Robert Plant and Alison Krauss thrill fans with concert at the Greek Theatre in LA
By PETER LARSEN
Midway through “Fortune Teller,” an Allen Toussaint number, Plant and Krauss finished another gorgeous bit of harmonizing, delivering the rest of the song for guitarist J.D. McPherson to wrap up with a reverb-drenched solo.
This partnership might not have made sense to their individual fan bases when Plant and Krauss teamed up in 2007 for “Raising Sand.” But Plant, even in his Led Zeppelin days, had a deep love for roots music from American blues to English folk, and Krauss, though she got her start as a country-bluegrass singer and fiddler, had grown up listening to everyone from Dolly Parton to the Rolling Stones.
That album went onto win five Grammys, but the duo didn’t get together for a second album until last year when “Raise The Roof” delivered a follow-up collection of duets and harmony vocals.
“We’ve been apart a long time, me and Alison,” Plant said, addressing not only the gap between the albums but the 14 years since their last Los Angeles shows, a pair of 2008 concerts also at the Greek.
“We came here, and went away for 10 years,” he said. “And it’s so good to be singing alongside this woman.”
The show opened with Krauss and Plant walking out from opposite wings of the stage to join their band to sing “Rich Woman” over its swampy New Orleans groove. Their version, which won a Grammy for best pop collaboration with vocals, is a cover of a song originally done in the mid-50s.
But age alone doesn’t equal roots. The next number, “Quattro (World Drifts In),” is a much newer song, a tune recorded by Calexico, the indie rock band from Tucson, which at the Greek arrived with achingly beautiful harmonies over a musical backdrop as vast as the desert.https://cfd05849ecbdc4e1d38439449250e738.safeframe.googlesyndication.com/safeframe/1-0-38/html/container.html
“Sometimes there’s drama, melodrama,” Plant noted at the finish at “The Price Of Love,” one of two songs by the close-harmony masters the Everly Brothers. “And sometimes it just kicks ass.”
That served as introduction to “Rock and Roll,” the first of three Led Zeppelin recordings covered on Thursday, all of them drawn from the band’s untitled fourth album, commonly known as “Led Zeppelin IV,” which was released in November 1971 a few months after Krauss was born.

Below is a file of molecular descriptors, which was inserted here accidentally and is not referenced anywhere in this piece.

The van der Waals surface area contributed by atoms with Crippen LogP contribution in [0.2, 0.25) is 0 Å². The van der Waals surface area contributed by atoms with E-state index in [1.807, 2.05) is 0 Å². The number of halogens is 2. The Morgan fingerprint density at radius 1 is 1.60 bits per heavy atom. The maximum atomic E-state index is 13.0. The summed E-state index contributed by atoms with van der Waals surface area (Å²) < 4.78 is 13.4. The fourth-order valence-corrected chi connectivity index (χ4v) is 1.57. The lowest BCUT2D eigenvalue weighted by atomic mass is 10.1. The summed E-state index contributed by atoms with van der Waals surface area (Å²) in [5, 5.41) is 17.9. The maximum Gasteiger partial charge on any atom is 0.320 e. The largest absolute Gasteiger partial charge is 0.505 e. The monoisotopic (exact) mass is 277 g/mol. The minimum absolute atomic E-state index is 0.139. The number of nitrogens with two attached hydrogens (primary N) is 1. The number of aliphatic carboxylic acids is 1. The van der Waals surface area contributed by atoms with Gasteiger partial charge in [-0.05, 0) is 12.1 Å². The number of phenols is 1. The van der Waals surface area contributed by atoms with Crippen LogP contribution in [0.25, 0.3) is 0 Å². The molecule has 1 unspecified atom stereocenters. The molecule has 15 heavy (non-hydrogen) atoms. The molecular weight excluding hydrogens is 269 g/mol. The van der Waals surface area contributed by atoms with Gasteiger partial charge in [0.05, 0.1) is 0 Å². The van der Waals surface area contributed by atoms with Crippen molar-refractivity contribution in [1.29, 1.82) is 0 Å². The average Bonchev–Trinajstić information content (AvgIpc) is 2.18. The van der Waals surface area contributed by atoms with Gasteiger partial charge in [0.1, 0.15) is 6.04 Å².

This, though, was “Rock and Roll” at the barn dance, a country shuffle arrangement that featured dueling solos between guitarist McPherson, who opened the night with a half hour of his own music, and fiddler Stuart Duncan.
Perhaps the loveliest song of the night arrived when the pair performed “Please Read The Letter,” a song originally done by Plant and his Led Zeppelin partner Jimmy Page on a post-Zeppelin duo record.
It’s a number that captures the loneliness of a last-chance love, and between Plant’s lead vocals, still powerful and clear two days before his 74th birthday, and Krauss’s harmonies and fiddle solo, the Grammy record of the year winner might have broken your heart.
In addition to pure duets, Krauss and Plant often swapped lead vocals, the other joining on harmonies or a bit of instrumentation, a fiddle for Krauss, fists full of maracas for Plant.
Her lead on “Last Kind Words Blues,” a slow acoustic blues midway through the show ended with a gorgeous almost unaccompanied bit of harmonies at the finish. His lead on the condemned man’s murder ballad “You Led Me to the Wrong” had a similarly moving close.
Highlights towards the end of the show included a back-to-back pair of Led Zeppelin songs. Fans cheered loudly at the opening mandolin melody of “The Battle of Evermore,” a Tolkien-influenced folk rock fantasy, and the rare song for which Zeppelin had an outside singer, Sandy Denny of Fairport Convention, join them.
It was followed by “When The Levee Breaks,” the Led Zeppelin adaptation of Memphis Minnie’s original, which opened with Krauss and Duncan both on fiddles as the band built a kind of ominous droning roar before Plant began to sing the bluesy vocal.
“Gone Gone Gone,” a jaunty Everly Brothers number, lightened things up to close the main set, Plant dancing around the stage in delight, Krauss silently smiling as she had all night.
A brief break led to the encore performance of “Can’t Let Go,” a song originally by Lucinda Williams, a bouncy blues shuffle that led to still more happy looks shared between Plant and Krauss as they sang the finale’s chorus, “Well it’s over, I know it but I can’t let go.”